Mr. Speaker, I want to begin by acknowledging that I am here tonight on the traditional territory of the WSANEC nation with respect and gratitude.
I also would like to split my time with the hon. leader of the Green Party of Canada, Annamie Paul, but I cannot because she is not elected yet, but she will be. I want to share that she comes from a strong union family.
We had our caucus meeting and discussed how we all feel, the three of us who are elected and the ones who will be elected later, about what we think about this back-to-work legislation. We will never support back-to-work legislation, never.
I am honoured to speak and take the time to stand clearly and firmly on the side of the longshoremen of the Port of Montreal.
Today is a day of mourning, when we remember those killed, injured or sickened on the job. This year, with this awful pandemic, our thoughts are with front-line workers who have done their jobs to protect our lives. We are so grateful to them.
How ironic that we should be marking this deeply sad and serious day in the House of Commons by debating special legislation to force longshoremen back to work with zero regard for their rights, including their right to strike. The right to strike is a constitutional right, yet here we are on this day of mourning, violating their fundamental right. To me, this is a supremely sad occasion.
I would like to tell a personal story. Thirty-seven years ago, I was working as a lawyer in Halifax, representing unions. Specifically, I worked for the Port of Halifax longshoremen. This might be hard to believe, but back then, the employer was the very same Maritime Employers Association. I am old now, but I will never forget my experiences with that group of longshoremen, who are still dear to me.
This is a complicated story, so I am going to tell it in English. There had been an accident at sea. The ship was tossed about in a big storm and it came to port all right, but its cargo was badly smashed. Everywhere one looked there was just a mess. The Maritime Employers Association, same employer, sent the workers in to clean up the ship. The collective agreement had said that if people are in a dangerous or hazardous work situation, they had to be paid time and a half. It also said the employer had the responsibility to provide protective equipment. Oh, no, not these guys. They did not bother providing any.
By the way, the Port of Halifax has a different employer association now, but this was about 1984 and it was the Maritime Employers Association. It was the longshoremen of Halifax. They sent them on board the ship to clean it up. In the hold there was raspberry jam that was smashed, a lot of Mumm champagne that was smashed, and they had a commercial chemical that is known for being hygroscopic. In other words, it absorbs moisture; that is one of its commercial benefits. I think it was potassium hydroxide, my memory may be faulty on that. Because this stuff in the hold was so hygroscopic, it absorbed all the moisture around it and became very caustic and toxic in an enclosed working space where my friends, I loved these guys, they were sent down there to clean up the hold.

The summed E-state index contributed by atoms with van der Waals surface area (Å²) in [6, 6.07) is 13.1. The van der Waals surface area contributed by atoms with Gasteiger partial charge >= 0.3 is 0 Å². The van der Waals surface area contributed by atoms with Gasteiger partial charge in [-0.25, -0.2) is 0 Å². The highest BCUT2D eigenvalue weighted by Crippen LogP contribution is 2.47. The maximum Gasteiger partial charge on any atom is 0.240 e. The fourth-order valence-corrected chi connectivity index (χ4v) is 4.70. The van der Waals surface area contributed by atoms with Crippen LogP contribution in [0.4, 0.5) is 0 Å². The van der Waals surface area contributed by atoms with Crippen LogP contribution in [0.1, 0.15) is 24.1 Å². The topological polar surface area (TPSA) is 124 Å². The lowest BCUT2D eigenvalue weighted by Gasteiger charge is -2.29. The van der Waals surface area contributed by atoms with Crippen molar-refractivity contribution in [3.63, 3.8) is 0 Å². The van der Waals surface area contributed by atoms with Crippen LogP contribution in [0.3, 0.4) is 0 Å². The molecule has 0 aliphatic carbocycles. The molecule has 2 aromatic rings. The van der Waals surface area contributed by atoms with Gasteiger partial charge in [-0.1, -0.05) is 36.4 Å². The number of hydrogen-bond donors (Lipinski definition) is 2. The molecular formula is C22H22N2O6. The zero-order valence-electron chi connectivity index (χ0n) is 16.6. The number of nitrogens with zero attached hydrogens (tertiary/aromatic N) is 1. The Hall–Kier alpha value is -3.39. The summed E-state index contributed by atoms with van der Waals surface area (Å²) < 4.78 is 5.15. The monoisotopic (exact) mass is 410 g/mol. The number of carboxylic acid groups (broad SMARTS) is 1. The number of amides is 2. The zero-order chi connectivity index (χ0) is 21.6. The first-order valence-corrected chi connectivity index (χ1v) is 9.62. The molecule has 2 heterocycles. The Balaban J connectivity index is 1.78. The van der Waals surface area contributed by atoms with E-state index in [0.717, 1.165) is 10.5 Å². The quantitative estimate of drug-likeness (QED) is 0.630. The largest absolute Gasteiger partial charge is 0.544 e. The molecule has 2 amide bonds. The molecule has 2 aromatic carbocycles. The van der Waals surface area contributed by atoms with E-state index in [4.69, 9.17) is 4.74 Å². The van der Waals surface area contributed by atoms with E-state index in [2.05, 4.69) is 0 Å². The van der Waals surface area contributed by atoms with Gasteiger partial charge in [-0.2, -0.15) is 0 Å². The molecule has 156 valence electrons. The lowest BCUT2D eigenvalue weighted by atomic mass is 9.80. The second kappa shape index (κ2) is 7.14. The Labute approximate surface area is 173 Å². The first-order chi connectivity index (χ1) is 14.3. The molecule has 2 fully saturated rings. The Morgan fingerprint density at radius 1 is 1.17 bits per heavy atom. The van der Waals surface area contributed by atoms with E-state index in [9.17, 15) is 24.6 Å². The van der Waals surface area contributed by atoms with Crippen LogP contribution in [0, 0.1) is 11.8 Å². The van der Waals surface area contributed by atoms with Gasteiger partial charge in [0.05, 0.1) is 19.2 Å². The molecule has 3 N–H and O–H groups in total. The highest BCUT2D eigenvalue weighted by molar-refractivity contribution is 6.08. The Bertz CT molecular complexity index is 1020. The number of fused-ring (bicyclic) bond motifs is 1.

What happened was that the reaction of the chemicals caused it to be really hot on their feet, through their boots. This will of course strike all of us here tonight at this late hour as an extraordinary tragedy, but it was so hot on their feet that they actually just smashed what bottles of Mumm that were not smashed already to pour the champagne on their feet to try to relieve the heat they were feeling. It was just awful. It was awful working conditions. They were not given any masks, so they were having trouble breathing and their feet were getting hot, and everything about the working conditions was appalling.
They worked in these conditions until the Environment Canada person showed up, who was in charge of accidents and toxic chemicals. He showed up appropriately dressed in full-on haz-mat, full-on moon suit, but the employers kept telling the guys to keep working in these conditions.
Fast-forward, we got into arbitration over this because the employers refused to pay what they were obliged to pay under the collective agreement. I will never forget the lawyer from the other side. I will spare mentioning his name because he has passed away and why bring abuse to him at this point; God rest his soul. The lawyer actually laughed at the workers during our arbitration. He said, “What, they need protection from raspberry jam?” Then I called my expert witness, Luke Tripp, the head of the Environment Canada contaminants program at the port at that point, and he laid out clearly, exactly how hazardous that was. We won that arbitration, hands down.